horses racingI spent last week glued to the world’s best flat racing festival, Royal Ascot.

Some fun facts about the five days of world class horse racing:

  • Royal Ascot welcomes 300,000 race-goers across five days;
  • 70,000 attend Thursday’s Gold Cup Day;
  • Viewed in over 200 countries around the globe;
  • Approximately 400 helicopters and 1,000 limos descend on Royal Ascot every year;
  • There are 163 full-time staff, which increases by more than 6,500 temporary staff during Royal Ascot;
  • Over 2,000 hours of staff training delivered to maintain the high levels of customer service expected by Royal Ascot attendees;
  • 3,500 cleaning shifts run on a 24-hour cycle during the week;
  • 26,000 items of temporary furniture are hired in for the Royal Meeting;
  • 5,000 people signed into Ascot’s free Wi-Fi at the Royal Meeting;
  • In 2017, over 120,000 tweets were logged mentioning Royal Ascot or using #Royal Ascot;
  • 19,430 Facebook check-ins;
  • 976,258 video views across social media;
  • 30,000 people downloaded the free Ascot app;
  • 33 live music acts performed across the five days;
  • 173,000 race cards printed;
  • 509 horses running across five days;
  • 5 hours of live television coverage on ITV
  • There are more than 100 bars and food outlets around the racecourse, and 225 private boxes;
  • 39 professional kitchens operate during Royal Ascot: 25 in the Grandstand, plus one for every two boxes;
  • Over 13,000 flowers and plants are grown and planted especially for Royal Ascot

During the five days of the Royal Meeting race-goers consume:

  • 240,000 hand-crafted afternoon tea cakes;
  • 128,500 bottles of mineral water;
  • 120,000 buttermilk scones;
  • 80,000 cups of tea;
  • 60,000 finger sandwiches;
  • 25,000 spears of English asparagus;
  • 8,000 Cornish crabs;
  • 7,000 punnets of mixed berries;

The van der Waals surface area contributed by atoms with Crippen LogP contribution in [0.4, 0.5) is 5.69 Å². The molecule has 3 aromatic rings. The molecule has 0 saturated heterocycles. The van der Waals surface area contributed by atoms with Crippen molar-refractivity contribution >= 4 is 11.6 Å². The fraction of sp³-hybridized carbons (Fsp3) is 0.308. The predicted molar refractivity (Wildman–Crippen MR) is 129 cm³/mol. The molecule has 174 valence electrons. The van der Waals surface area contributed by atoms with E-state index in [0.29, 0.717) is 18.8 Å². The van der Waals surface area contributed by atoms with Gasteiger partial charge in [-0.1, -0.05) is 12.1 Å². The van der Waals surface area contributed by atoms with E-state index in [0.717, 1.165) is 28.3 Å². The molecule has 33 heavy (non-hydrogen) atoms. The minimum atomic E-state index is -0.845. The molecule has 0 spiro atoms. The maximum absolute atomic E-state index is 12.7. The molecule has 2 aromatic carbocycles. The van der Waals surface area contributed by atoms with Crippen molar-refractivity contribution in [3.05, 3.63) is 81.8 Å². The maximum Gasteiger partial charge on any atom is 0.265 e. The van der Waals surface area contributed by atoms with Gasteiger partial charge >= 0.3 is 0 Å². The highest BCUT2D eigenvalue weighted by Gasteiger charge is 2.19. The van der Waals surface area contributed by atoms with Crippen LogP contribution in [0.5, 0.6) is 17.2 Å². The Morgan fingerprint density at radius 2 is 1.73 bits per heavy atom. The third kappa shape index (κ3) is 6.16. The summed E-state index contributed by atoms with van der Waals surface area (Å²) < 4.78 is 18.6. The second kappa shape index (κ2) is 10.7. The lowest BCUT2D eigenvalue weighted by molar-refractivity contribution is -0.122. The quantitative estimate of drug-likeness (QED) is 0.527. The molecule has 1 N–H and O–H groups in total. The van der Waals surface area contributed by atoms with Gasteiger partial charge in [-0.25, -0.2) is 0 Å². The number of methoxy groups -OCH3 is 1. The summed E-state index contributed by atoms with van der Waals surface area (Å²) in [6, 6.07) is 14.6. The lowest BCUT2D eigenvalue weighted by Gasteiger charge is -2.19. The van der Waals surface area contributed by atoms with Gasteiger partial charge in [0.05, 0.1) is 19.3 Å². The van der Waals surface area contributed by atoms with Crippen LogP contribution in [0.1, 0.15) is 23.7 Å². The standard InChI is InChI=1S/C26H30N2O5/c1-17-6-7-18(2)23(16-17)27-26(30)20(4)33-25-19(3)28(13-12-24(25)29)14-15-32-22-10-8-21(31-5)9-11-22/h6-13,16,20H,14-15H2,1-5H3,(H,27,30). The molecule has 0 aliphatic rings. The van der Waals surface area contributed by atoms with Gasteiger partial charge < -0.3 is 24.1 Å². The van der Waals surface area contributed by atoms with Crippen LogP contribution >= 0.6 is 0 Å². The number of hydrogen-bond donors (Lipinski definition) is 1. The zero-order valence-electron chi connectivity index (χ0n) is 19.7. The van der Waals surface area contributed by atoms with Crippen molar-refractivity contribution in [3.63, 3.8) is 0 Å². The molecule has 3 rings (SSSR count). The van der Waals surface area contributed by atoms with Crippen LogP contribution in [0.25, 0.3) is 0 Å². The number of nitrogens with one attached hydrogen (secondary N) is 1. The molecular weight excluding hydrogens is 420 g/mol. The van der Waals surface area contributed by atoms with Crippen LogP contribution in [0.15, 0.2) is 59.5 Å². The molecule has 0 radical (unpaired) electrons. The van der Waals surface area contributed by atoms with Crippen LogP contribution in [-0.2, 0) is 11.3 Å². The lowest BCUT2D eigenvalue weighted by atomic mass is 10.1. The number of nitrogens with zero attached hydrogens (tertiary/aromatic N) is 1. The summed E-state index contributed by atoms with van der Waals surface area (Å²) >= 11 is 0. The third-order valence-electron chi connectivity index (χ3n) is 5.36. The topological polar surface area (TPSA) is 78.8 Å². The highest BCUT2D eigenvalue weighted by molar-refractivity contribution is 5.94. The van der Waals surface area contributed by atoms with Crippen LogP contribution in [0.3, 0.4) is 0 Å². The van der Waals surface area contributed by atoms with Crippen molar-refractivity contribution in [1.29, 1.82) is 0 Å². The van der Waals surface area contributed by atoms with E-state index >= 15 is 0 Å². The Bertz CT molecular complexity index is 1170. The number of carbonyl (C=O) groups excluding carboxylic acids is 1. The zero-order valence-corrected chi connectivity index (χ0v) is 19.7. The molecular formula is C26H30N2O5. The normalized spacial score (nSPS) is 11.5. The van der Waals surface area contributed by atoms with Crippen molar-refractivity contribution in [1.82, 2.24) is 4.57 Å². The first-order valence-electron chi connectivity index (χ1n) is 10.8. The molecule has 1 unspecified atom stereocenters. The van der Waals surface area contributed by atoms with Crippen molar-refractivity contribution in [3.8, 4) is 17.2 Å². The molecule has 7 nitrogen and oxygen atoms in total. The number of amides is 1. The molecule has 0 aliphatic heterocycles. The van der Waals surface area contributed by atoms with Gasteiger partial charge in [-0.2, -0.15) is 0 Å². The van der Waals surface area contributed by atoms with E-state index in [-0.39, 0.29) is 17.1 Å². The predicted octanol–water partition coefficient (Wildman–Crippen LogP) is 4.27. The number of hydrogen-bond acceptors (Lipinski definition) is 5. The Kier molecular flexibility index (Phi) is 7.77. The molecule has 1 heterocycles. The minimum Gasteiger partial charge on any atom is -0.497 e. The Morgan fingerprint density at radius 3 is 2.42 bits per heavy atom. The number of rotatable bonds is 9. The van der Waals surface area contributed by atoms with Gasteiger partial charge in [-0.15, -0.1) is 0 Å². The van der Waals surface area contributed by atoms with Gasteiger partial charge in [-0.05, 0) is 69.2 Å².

• 7,000 rumps of English lamb;
  • 5,000 kilos of salmon;
  • 5,000 Angus steaks;
  • 3,500 fresh lobsters;
  • 3,000 kilos of beef sirloin;
  • 1,200kg of Cornish clotted cream

The important highlights include: average daily attendance is 60,000 and the races are televised live to millions worldwide, all able to bet remotely.  The television coverage is thorough, researched, and excitingly presented by a team of varied talents and interests.  Our pedestrian horse racing “journalists” could learn exponentially from watching the coverage of this unique extravaganza.

To add to what you can read above, there are several stands built around the grounds, including stands encircling the parade ring and stands on the infield.

While this sounds like a massive property, the truth is Ascot contains only 79 acres. The Caymanas Park property is 196 acres. Jamaica is unlikely to ever host a meet like Royal Ascot but, with our vast available space, a little imagination, initiative and capital, imagine what we could do to inject some life into our dying sport.

Tomorrow is Derby Day. Will we promote a live concert on Friday night or Saturday morning? Will we invite concessionaires to set up food stalls; restaurants or bars? Will we ever build any more stands; develop the infield; or partner with others to introduce an entertainment centre including maybe even a cinema? Or will we continue to focus on one tired horse racing product; cram a maximum of 6,000 people into an inadequate stand; hide the races from a wider public with unimaginative and boring radio and TV coverage; and act like we’re the only game in town? Will we ever have an ambitious vision for local horse racing?

The Derby itself is a true test of stamina so the race is usually won by the horse able to finish his/her last 400m fastest. So, let’s have a close look

Commander Two closed the last 400m in the Guineas in 28.4; Marquesas (needed the race) in 27.4!  Over the longer distance of the Lotto Classic (2000 metres; TV+0.4 per 200m), Drummer Boy (made all; 51kg) produced a final 400m (corrected to 57kg) of 30.4; Marquesas (wide throughout) closed in 28.4!

This year, the fillies have proven themselves inferior to the colts and Fayrouz closed the last 400m of the Oaks (TV-0.4 per 200m; corrected to 55kg) in 29.1! She improved on June 9 to win an Overnight Allowance at 1600m clocking a final 400m (corrected to 55kg) in 28.4.

At 1600m Marquesas (27.4) has, by far, the best final 400m split and at 2,000 metres he’s again much the best finisher so Marquesas, sure to relish the 2,400 metres Derby trip, must be a confident selection.


  1. Clocked-In

This regular review of local performances is based on REAL times.

Abbreviations: CT = “Corrected Time”; TV = “Track Variant” (a calculation of the effect of track conditions on official times to arrive at “real” or “corrected” times); TVs are in fifths of a second; “minus” means a fast track; “plus” a slow track (e.g -2 means fast by 2/5ths of a second). Variants beside horse’s names represent the difference between its official time and the grade standard.